Trade With Africa

Consistent with this view, there is public support for opening up trade with African countries. A solid majority supports free trade with African countries, both in principle and specifically as outlined in the African Growth and Opportunity Act (AGOA). In January 2003 PIPA asked “As a general rule, if countries in Africa say they will lower their barriers to products from the US if we will lower our barriers to their products, should the US agree or not agree to do this?” A solid 57% majority said the US should do so; about a third (32%) felt the US should not.

Another sample heard a description of the AGOA legislation, which Congress passed in 2000 and expanded in 2002, as a bill that “eliminated import restrictions on nearly all goods produced in African countries that agreed to embrace market-oriented economic policies and move to open up their markets to US trade and investment.” Support was just slightly higher than the level of support for free trade in principle: 60% said they favored the measure, with 27% opposed.

A more modest majority also supported the idea of the US increasing import quotas for African goods at the expense of quotas assigned to more developed trade partners. Respondents were asked the following question:

As part of its trade policy, the US limits the import of certain goods, such as apparel, by establishing quotas that give other countries the right to sell only a certain amount of a product in the US. In many cases these quotas limit imports from poor countries more than they limit imports from wealthier countries. Some people say that we should increase quotas for poor countries, such as those in Africa, because this would help their economies and may even reduce their need for US and international aid. Others argue that this is not a good idea because it would lead to more competition from low-wage workers, and that reducing quotas for wealthier countries could be politically sensitive. Do you favor or oppose the idea of increasing import quotas for poor countries in Africa?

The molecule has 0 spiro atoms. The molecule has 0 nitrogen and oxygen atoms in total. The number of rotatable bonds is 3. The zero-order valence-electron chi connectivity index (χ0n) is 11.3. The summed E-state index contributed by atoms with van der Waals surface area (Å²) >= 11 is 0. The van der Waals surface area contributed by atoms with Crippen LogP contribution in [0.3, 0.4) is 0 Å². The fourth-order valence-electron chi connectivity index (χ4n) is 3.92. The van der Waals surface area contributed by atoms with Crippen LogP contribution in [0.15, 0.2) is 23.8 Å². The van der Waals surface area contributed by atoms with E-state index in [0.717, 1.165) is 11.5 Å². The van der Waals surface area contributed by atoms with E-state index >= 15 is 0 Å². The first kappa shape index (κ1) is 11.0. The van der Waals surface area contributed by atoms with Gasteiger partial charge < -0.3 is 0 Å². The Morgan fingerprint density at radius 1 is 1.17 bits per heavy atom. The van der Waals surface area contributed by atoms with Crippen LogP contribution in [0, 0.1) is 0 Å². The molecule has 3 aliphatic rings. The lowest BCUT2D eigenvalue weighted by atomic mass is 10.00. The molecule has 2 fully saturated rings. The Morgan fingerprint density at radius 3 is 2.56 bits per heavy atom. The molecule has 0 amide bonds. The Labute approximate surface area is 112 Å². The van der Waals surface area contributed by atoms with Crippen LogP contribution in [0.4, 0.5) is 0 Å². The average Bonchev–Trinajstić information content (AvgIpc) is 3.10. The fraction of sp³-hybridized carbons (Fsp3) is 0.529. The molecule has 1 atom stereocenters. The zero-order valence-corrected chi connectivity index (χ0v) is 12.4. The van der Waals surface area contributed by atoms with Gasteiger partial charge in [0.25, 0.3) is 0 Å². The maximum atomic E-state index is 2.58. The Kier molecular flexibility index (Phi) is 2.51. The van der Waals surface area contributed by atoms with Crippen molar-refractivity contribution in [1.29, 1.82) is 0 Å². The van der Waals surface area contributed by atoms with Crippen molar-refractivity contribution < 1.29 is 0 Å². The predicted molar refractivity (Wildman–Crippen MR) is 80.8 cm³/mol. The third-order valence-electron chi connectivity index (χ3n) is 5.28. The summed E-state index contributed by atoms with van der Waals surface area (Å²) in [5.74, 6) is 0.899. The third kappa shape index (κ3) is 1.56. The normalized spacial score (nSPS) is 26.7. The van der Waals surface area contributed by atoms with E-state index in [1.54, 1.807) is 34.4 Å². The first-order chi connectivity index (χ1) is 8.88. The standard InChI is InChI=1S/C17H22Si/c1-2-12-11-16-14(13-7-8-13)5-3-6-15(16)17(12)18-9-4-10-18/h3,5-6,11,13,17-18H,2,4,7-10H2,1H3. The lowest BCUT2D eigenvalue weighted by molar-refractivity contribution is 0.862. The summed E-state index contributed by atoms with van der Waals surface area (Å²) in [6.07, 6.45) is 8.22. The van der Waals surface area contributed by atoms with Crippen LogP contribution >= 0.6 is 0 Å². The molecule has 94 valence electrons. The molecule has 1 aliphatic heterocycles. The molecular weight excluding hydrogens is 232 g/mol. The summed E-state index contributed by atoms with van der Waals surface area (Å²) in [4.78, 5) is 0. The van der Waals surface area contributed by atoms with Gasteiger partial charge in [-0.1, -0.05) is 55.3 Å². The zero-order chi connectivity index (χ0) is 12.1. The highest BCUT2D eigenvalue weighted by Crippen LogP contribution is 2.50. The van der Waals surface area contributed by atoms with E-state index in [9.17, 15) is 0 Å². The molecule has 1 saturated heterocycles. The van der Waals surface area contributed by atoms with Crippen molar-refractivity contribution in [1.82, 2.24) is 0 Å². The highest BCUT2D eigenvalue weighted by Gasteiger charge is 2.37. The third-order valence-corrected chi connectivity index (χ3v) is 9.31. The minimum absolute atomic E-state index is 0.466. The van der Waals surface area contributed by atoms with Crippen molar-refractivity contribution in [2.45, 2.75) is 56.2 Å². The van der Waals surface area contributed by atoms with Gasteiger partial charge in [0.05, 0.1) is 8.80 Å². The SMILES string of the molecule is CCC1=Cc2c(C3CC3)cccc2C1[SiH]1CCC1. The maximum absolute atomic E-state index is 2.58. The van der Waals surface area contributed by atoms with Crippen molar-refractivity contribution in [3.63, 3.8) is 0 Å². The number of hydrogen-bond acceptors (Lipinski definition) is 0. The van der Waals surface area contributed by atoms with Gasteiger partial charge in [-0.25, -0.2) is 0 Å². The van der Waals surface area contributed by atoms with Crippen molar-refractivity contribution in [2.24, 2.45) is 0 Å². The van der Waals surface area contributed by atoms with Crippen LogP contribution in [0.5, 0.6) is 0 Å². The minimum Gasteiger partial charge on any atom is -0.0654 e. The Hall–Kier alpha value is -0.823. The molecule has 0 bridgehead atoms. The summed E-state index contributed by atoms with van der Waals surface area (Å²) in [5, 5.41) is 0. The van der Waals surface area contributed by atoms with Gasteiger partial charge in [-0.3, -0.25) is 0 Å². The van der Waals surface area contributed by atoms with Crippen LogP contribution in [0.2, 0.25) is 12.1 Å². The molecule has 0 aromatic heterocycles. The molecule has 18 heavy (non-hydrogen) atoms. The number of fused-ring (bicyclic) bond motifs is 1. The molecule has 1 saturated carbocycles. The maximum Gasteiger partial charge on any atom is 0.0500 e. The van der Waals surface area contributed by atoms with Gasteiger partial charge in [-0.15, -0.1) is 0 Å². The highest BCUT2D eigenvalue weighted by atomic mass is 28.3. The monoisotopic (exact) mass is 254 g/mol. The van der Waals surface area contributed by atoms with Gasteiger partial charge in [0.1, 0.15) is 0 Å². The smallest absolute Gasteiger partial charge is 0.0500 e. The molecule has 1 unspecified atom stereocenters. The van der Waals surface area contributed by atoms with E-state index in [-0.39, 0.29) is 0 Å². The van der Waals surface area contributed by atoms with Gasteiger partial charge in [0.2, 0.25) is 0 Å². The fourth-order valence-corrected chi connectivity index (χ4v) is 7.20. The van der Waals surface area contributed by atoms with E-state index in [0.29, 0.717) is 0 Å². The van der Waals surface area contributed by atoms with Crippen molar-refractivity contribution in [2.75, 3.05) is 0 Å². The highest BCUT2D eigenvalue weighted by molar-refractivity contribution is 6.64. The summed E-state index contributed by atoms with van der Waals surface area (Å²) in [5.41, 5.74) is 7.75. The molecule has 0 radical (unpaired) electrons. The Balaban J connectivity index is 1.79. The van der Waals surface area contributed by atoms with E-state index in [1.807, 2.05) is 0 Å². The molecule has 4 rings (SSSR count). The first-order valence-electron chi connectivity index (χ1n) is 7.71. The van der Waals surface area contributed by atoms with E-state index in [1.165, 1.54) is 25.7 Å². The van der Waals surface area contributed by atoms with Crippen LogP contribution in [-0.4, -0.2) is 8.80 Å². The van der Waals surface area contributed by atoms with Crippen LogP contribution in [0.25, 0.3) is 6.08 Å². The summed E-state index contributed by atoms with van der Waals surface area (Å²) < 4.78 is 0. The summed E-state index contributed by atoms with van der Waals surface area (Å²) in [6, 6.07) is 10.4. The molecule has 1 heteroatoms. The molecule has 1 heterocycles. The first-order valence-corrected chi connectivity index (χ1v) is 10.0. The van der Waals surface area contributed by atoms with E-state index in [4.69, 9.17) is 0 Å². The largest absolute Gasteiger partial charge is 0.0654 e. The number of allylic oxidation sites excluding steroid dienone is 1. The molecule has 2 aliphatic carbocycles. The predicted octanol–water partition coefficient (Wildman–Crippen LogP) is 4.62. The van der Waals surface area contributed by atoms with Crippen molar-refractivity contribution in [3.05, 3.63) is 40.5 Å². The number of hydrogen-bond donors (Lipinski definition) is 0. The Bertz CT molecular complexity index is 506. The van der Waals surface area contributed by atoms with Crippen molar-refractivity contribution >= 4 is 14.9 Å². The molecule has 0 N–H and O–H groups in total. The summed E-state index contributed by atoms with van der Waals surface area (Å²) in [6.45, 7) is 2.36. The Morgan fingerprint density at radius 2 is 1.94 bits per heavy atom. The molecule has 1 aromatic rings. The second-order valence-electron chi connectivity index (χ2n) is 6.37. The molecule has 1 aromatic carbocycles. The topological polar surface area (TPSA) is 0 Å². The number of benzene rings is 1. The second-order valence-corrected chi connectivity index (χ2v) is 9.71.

In this case, a slimmer majority (52%) favored increasing import quotas from African countries at the expense of wealthier countries, while 37% opposed the idea. It is possible that the mention of the potential costs – especially of competition from low-wage workers – diminished support for this idea. Still, in every question posed, majorities supported increased trade with Africa, even though a strong plurality said that African countries primarily would benefit. Asked about the “overall impact of a closer
trade relationship between the United States and African countries,” 44% felt it would only or mostly benefit African countries. Just 13% felt it would only or mostly benefit the US. Another 28% felt all countries would benefit equally, while 7% felt no country would benefit.

According to a May 1998 Epic-MRA poll, 56% agreed that the US should pass legislation to open up trade with the African continent, while just 28% opposed it. Interestingly, this was true even though 40% thought such a deal would mostly benefit Africa and just 10% of the public thought a trade deal with Africa would mostly benefit the US. [4]